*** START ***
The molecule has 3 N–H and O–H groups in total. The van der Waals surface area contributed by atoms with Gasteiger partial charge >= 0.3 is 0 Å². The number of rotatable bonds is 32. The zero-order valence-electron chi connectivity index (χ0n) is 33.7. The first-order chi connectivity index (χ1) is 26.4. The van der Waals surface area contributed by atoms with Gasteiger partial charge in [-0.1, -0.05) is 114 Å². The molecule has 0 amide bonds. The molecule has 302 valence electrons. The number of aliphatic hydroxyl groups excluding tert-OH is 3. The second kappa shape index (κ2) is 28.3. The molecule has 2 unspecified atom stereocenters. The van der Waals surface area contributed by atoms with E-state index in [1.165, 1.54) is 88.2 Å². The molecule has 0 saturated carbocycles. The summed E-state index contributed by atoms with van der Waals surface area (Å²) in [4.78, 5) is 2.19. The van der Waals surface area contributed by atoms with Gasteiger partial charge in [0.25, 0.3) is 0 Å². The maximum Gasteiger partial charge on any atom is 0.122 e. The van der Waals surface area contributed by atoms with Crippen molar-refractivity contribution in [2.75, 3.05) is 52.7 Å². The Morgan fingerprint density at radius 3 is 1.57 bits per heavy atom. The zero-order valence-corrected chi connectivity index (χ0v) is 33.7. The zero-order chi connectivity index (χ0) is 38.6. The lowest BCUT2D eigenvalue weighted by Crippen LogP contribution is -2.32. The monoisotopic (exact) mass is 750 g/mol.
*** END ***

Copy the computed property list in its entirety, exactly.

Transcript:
The molecule has 3 N–H and O–H groups in total. The van der Waals surface area contributed by atoms with Gasteiger partial charge >= 0.3 is 0 Å². The number of rotatable bonds is 32. The zero-order valence-electron chi connectivity index (χ0n) is 33.7. The first-order chi connectivity index (χ1) is 26.4. The van der Waals surface area contributed by atoms with Gasteiger partial charge in [-0.1, -0.05) is 114 Å². The molecule has 0 amide bonds. The molecule has 302 valence electrons. The number of aliphatic hydroxyl groups excluding tert-OH is 3. The second kappa shape index (κ2) is 28.3. The molecule has 2 unspecified atom stereocenters. The van der Waals surface area contributed by atoms with E-state index in [1.165, 1.54) is 88.2 Å². The molecule has 0 saturated carbocycles. The summed E-state index contributed by atoms with van der Waals surface area (Å²) in [4.78, 5) is 2.19. The van der Waals surface area contributed by atoms with Gasteiger partial charge in [0.25, 0.3) is 0 Å². The maximum Gasteiger partial charge on any atom is 0.122 e. The van der Waals surface area contributed by atoms with Crippen molar-refractivity contribution in [2.75, 3.05) is 52.7 Å². The Morgan fingerprint density at radius 3 is 1.57 bits per heavy atom. The zero-order valence-corrected chi connectivity index (χ0v) is 33.7. The zero-order chi connectivity index (χ0) is 38.6. The lowest BCUT2D eigenvalue weighted by Crippen LogP contribution is -2.32. The monoisotopic (exact) mass is 750 g/mol.